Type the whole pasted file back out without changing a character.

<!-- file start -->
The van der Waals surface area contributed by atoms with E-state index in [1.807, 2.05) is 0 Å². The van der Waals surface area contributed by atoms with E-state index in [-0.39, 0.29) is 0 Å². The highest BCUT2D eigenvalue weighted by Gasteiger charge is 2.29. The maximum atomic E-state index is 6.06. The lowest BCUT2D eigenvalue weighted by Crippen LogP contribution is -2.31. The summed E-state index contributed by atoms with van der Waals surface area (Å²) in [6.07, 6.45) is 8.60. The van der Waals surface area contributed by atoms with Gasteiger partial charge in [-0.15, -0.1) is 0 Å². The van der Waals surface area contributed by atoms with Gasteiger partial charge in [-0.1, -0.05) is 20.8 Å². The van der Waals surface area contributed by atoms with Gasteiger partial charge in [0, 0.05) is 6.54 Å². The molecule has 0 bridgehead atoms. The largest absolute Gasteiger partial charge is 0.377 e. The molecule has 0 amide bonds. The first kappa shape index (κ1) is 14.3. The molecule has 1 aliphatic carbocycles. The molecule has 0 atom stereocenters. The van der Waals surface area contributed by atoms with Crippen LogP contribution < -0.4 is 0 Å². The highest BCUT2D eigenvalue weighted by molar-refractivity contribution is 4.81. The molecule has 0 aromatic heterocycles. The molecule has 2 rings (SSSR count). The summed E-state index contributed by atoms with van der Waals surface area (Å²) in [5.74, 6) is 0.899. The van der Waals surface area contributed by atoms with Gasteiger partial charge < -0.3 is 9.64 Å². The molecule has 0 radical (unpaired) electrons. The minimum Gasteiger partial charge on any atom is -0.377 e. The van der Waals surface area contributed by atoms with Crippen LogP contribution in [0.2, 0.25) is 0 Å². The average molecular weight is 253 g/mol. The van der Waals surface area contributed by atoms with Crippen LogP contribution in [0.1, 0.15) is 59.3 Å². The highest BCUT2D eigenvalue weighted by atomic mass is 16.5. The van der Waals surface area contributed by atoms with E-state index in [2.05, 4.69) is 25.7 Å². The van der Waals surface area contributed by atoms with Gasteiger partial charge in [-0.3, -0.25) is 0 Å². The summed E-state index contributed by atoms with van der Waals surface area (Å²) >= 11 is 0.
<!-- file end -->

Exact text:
The van der Waals surface area contributed by atoms with E-state index in [1.807, 2.05) is 0 Å². The van der Waals surface area contributed by atoms with E-state index in [-0.39, 0.29) is 0 Å². The highest BCUT2D eigenvalue weighted by Gasteiger charge is 2.29. The maximum atomic E-state index is 6.06. The lowest BCUT2D eigenvalue weighted by Crippen LogP contribution is -2.31. The summed E-state index contributed by atoms with van der Waals surface area (Å²) in [6.07, 6.45) is 8.60. The van der Waals surface area contributed by atoms with Gasteiger partial charge in [-0.15, -0.1) is 0 Å². The van der Waals surface area contributed by atoms with Gasteiger partial charge in [-0.1, -0.05) is 20.8 Å². The van der Waals surface area contributed by atoms with Gasteiger partial charge in [0, 0.05) is 6.54 Å². The molecule has 0 bridgehead atoms. The largest absolute Gasteiger partial charge is 0.377 e. The molecule has 0 amide bonds. The first kappa shape index (κ1) is 14.3. The molecule has 1 aliphatic carbocycles. The molecule has 0 atom stereocenters. The van der Waals surface area contributed by atoms with Crippen LogP contribution < -0.4 is 0 Å². The highest BCUT2D eigenvalue weighted by molar-refractivity contribution is 4.81. The molecule has 0 aromatic heterocycles. The molecule has 2 rings (SSSR count). The summed E-state index contributed by atoms with van der Waals surface area (Å²) in [5.74, 6) is 0.899. The van der Waals surface area contributed by atoms with Gasteiger partial charge < -0.3 is 9.64 Å². The molecule has 0 radical (unpaired) electrons. The minimum Gasteiger partial charge on any atom is -0.377 e. The van der Waals surface area contributed by atoms with Crippen LogP contribution in [0.2, 0.25) is 0 Å². The average molecular weight is 253 g/mol. The van der Waals surface area contributed by atoms with Crippen LogP contribution in [0.1, 0.15) is 59.3 Å². The highest BCUT2D eigenvalue weighted by atomic mass is 16.5. The van der Waals surface area contributed by atoms with E-state index in [2.05, 4.69) is 25.7 Å². The van der Waals surface area contributed by atoms with Gasteiger partial charge in [-0.3, -0.25) is 0 Å². The summed E-state index contributed by atoms with van der Waals surface area (Å²) >= 11 is 0.